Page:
Main cast: Juliette Binoche (Vianne Rocher), Victoire Thivisol (Anouk Rocher), Johnny Depp (Rouk), Alfred Molina (Comte de Reynaud), Hugh O’Conor (Pere Henri), Lena Olin (Josephine Muscat), Peter Stormare (Serge Muscat), Judi Dench (Amande Voizin), Carrie-Anne Moss (Caroline Claimont), and Aurelien Parent-Koening (Luc Claimont)
Director: Lasse Hallström
What a disappointment. I waited all this while for… this? A tired, clichéd movie? Chocolat is sweet, frothy, delicious to the eyes, but is so predictable that after one hour I feel as if I’ve eaten too many chocolates: I want to throw up from the cloying sweetness in my throat.
The story is about chocolate-maker extraordinaire Vianne and her daughter Anouk moving into a 1959 French town where Tradition rules. As if Vianne and Anouk’s flowing red robes aren’t blatantly obvious enough that they are not going to be welcome here, that is. The Comte de Reynaud, the mayor, will do his best to drive them out, but chocolate will win the day, yes?
There’s the bitter old lady played by Judi Dench, but Ms Dench’s dignified and mesmerizing screen presence can’t bring her role to life. Her Amande Voizin, hag with the heart of gold, is here to, well, what do old ladies do at the end of “heartwarming” stories? Well, she does that here. There’s the abused-wife-turned-heroine’s-best-friend here too. The kids who are so sweet they probably piss chocolate milk. The stupid abusive husband. The repressed wife. The doddering hypocritical politician.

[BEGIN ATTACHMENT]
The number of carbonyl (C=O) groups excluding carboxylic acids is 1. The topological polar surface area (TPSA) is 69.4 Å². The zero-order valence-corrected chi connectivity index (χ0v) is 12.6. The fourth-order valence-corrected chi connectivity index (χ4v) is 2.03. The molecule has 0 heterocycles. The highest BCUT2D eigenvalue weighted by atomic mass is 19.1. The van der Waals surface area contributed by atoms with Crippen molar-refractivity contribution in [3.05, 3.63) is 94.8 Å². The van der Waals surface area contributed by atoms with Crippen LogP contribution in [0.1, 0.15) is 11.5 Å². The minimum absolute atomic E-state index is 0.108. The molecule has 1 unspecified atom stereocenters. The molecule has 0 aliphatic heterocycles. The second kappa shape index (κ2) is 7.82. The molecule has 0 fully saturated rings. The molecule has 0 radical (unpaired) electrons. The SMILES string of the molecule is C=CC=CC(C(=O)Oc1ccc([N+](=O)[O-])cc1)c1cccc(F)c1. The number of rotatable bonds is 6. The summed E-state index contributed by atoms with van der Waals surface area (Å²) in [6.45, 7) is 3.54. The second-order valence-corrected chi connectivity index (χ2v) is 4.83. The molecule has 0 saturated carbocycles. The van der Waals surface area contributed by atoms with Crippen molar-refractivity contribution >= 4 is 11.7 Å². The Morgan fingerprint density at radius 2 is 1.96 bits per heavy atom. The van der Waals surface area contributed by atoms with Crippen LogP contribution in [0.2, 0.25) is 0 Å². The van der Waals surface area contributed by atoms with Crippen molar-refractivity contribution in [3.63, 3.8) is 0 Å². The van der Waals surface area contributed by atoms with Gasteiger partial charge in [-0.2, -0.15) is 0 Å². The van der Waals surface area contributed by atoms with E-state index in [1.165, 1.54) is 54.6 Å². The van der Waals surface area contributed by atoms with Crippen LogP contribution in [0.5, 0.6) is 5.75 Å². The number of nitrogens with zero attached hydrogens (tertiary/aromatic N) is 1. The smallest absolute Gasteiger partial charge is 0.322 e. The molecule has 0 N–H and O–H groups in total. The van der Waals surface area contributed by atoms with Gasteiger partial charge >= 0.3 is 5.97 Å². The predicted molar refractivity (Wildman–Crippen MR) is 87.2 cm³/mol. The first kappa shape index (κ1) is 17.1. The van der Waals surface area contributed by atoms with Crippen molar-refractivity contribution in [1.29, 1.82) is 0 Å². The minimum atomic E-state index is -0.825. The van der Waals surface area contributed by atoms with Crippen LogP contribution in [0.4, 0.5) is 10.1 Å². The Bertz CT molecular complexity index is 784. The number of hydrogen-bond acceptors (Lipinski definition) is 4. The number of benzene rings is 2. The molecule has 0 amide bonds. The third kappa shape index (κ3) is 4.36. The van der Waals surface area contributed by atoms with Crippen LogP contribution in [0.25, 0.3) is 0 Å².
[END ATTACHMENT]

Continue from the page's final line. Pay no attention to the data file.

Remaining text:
Oh, and Johnny Depp plays Fabio to Binoche’s Esmeralda. Their romance is so corny that it reminds me of an overwrought Barbara Cartland movie.
Juliette Binoche plays her role like a queen, and her Vianne is the best thing about this fluffy movie. But there is too little meat to savor in Chocolat. It’s like cheap chocolate – too much sugar, not enough of the real thing.